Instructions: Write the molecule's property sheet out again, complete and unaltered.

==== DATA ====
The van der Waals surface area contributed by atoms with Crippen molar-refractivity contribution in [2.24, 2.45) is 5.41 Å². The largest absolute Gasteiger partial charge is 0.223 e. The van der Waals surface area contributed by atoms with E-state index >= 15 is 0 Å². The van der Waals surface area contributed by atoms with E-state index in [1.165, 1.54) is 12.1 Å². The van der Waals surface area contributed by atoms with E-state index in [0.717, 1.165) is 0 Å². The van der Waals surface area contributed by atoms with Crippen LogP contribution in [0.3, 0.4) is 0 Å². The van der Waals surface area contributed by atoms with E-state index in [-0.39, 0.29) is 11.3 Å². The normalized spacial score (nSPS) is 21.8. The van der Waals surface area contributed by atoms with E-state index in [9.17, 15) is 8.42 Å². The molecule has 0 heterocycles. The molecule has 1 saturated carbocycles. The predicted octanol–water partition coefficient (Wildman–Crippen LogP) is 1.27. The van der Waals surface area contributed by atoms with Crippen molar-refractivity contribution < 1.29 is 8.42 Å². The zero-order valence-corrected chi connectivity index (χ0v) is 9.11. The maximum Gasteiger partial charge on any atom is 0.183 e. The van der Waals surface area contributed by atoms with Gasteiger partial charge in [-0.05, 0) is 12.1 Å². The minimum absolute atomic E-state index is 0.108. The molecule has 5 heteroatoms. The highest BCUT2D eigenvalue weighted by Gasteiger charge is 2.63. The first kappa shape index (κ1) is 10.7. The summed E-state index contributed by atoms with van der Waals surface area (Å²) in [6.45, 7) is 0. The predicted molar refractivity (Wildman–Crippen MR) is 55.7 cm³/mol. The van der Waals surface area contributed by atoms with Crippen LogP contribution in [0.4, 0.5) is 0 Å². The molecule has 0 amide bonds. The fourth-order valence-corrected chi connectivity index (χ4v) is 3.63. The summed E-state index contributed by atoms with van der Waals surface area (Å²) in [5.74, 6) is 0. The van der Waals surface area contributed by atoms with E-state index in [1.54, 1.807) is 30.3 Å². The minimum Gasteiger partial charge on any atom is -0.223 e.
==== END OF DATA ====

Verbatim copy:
The van der Waals surface area contributed by atoms with Crippen molar-refractivity contribution in [2.24, 2.45) is 5.41 Å². The largest absolute Gasteiger partial charge is 0.223 e. The van der Waals surface area contributed by atoms with E-state index >= 15 is 0 Å². The van der Waals surface area contributed by atoms with E-state index in [1.165, 1.54) is 12.1 Å². The van der Waals surface area contributed by atoms with E-state index in [0.717, 1.165) is 0 Å². The van der Waals surface area contributed by atoms with Crippen LogP contribution in [0.3, 0.4) is 0 Å². The van der Waals surface area contributed by atoms with E-state index in [-0.39, 0.29) is 11.3 Å². The normalized spacial score (nSPS) is 21.8. The van der Waals surface area contributed by atoms with E-state index in [9.17, 15) is 8.42 Å². The molecule has 0 heterocycles. The molecule has 1 saturated carbocycles. The predicted octanol–water partition coefficient (Wildman–Crippen LogP) is 1.27. The van der Waals surface area contributed by atoms with Crippen molar-refractivity contribution < 1.29 is 8.42 Å². The zero-order valence-corrected chi connectivity index (χ0v) is 9.11. The maximum Gasteiger partial charge on any atom is 0.183 e. The van der Waals surface area contributed by atoms with Gasteiger partial charge in [-0.05, 0) is 12.1 Å². The minimum absolute atomic E-state index is 0.108. The molecule has 5 heteroatoms. The highest BCUT2D eigenvalue weighted by Gasteiger charge is 2.63. The first kappa shape index (κ1) is 10.7. The summed E-state index contributed by atoms with van der Waals surface area (Å²) in [6.45, 7) is 0. The predicted molar refractivity (Wildman–Crippen MR) is 55.7 cm³/mol. The van der Waals surface area contributed by atoms with Crippen LogP contribution in [0.4, 0.5) is 0 Å². The molecule has 0 amide bonds. The fourth-order valence-corrected chi connectivity index (χ4v) is 3.63. The summed E-state index contributed by atoms with van der Waals surface area (Å²) in [5.74, 6) is 0. The van der Waals surface area contributed by atoms with E-state index in [1.54, 1.807) is 30.3 Å². The minimum Gasteiger partial charge on any atom is -0.223 e.